Crowdfunding is being used every day to raise money for various causes and to aid in the launch of new products. Spurred on by themes such as “Be the change you want to see in the world,” donors feel virtuous for helping to fund a child’s medical bills or helping a non-profit to provide clean water and hygiene to a third-world country. They may also get to try out the latest gizmo prior to market launch. But, when that gizmo is a medical device that has not been approved or even registered with the FDA, that’s when problems start.
In September, a San Diego County couple pleaded guilty in federal court to selling an unapproved medical device, called the “Energy Wave” that they claimed could treat cancer and AIDS. Each device was sold online without FDA approval for about $1,200, and they earned about $271,000. They admitted intending to defraud and mislead the FDA.
If a company launches a crowdsourcing or crowdfunding campaign on its own website prior to filing for the necessary FDA clearance, this may lead to questionable actions. The FDA forbids marketing directly to consumers for unapproved medical products. When a device is considered “investigational,” a company is not cleared for marketing and the company may not promote, advertise, or accept orders for a medical device prior to getting FDA clearance.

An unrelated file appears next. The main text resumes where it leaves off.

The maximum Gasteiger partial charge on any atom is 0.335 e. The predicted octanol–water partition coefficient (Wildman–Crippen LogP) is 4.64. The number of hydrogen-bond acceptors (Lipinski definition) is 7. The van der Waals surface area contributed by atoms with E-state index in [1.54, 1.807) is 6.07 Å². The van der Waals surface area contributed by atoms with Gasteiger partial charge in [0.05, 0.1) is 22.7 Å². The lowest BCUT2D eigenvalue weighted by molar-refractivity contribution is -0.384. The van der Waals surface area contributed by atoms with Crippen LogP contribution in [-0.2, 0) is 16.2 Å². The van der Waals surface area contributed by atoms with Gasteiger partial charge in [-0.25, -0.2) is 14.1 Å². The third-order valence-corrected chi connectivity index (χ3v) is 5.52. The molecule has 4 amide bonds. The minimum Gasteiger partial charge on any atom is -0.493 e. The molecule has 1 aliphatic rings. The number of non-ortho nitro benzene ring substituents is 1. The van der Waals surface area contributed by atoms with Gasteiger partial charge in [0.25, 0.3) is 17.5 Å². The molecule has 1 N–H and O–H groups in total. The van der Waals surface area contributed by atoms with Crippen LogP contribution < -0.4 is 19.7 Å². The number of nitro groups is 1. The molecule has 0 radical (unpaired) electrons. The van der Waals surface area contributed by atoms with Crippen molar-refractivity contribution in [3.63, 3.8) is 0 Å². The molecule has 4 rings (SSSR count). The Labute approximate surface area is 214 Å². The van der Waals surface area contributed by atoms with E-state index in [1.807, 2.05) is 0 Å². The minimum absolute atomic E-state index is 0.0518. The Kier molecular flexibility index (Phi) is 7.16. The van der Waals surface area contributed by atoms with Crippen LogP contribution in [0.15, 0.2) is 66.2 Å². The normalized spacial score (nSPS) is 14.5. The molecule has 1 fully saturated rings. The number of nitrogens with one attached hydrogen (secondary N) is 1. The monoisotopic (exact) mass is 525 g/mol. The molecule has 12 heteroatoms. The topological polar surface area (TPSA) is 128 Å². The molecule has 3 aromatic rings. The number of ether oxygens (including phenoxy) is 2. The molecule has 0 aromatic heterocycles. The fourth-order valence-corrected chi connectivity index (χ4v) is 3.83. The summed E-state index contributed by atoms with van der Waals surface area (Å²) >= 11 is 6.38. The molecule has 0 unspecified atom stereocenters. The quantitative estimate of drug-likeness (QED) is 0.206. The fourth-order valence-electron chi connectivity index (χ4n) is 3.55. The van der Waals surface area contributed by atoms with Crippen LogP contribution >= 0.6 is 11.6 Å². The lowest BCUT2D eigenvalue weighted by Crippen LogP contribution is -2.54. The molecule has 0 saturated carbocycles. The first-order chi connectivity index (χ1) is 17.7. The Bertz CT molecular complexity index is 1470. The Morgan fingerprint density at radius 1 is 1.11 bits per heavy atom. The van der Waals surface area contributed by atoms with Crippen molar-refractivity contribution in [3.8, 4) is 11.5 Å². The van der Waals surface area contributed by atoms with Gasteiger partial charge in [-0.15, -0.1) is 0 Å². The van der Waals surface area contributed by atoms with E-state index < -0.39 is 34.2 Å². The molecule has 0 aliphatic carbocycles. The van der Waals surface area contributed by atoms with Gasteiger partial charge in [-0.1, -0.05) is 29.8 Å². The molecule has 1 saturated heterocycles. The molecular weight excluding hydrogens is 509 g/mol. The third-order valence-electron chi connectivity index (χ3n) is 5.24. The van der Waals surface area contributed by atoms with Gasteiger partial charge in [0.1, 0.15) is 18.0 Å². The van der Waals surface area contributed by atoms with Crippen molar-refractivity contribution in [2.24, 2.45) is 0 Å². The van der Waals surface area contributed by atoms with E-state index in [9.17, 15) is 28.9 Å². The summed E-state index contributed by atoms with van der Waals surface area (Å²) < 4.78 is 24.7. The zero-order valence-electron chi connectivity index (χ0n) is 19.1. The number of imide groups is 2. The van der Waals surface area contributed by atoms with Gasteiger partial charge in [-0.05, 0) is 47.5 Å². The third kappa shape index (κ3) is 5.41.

When a company called Cur, Inc. launched a $50,000 crowdfunding campaign on its own website prior to filing for the necessary FDA clearance, it raised a red flag and ran several risks. Cur is a transcutaneous electrical nerve stimulation machine that “backers” could obtain for a donation of $149.
After an article appeared on The Verge website questioning its risk-taking by going against FDA regulations, Cur revised the wording on its site and added disclaimers. The wording was changed from “50 percent off for 30 days” to “invest in Cur,” and a disclaimer stated “We are updating our website to reflect that early investors who support us will have the opportunity to receive a Cur perk only after we receive 510(k) clearance from FDA.
Since venture capital for medical device companies has become increasingly scarce, when companies are seeking funding, be aware of which funding sites you can use. Some offer an “all-ornothing” model, where you must meet a funding goal set to get the funds raised. Others follow the “keep it all” model, where whatever is raised is remitted to the entrepreneur.
Some allow medical project funding while others do not. For instance, Kickstarter does not allow projects for “any item claiming to cure, treat, or prevent an illness or condition” to be posted on its site due to safety concerns. However, Indiegogo does host medical device projects, as do Maker Staker, OurCrowd, and MedStartr, among others. Entrepreneurs using careful wording for their ads, and labeling donors as research subjects may find the going easier. But, be aware that claims for your project’s functions or expected results can be tricky.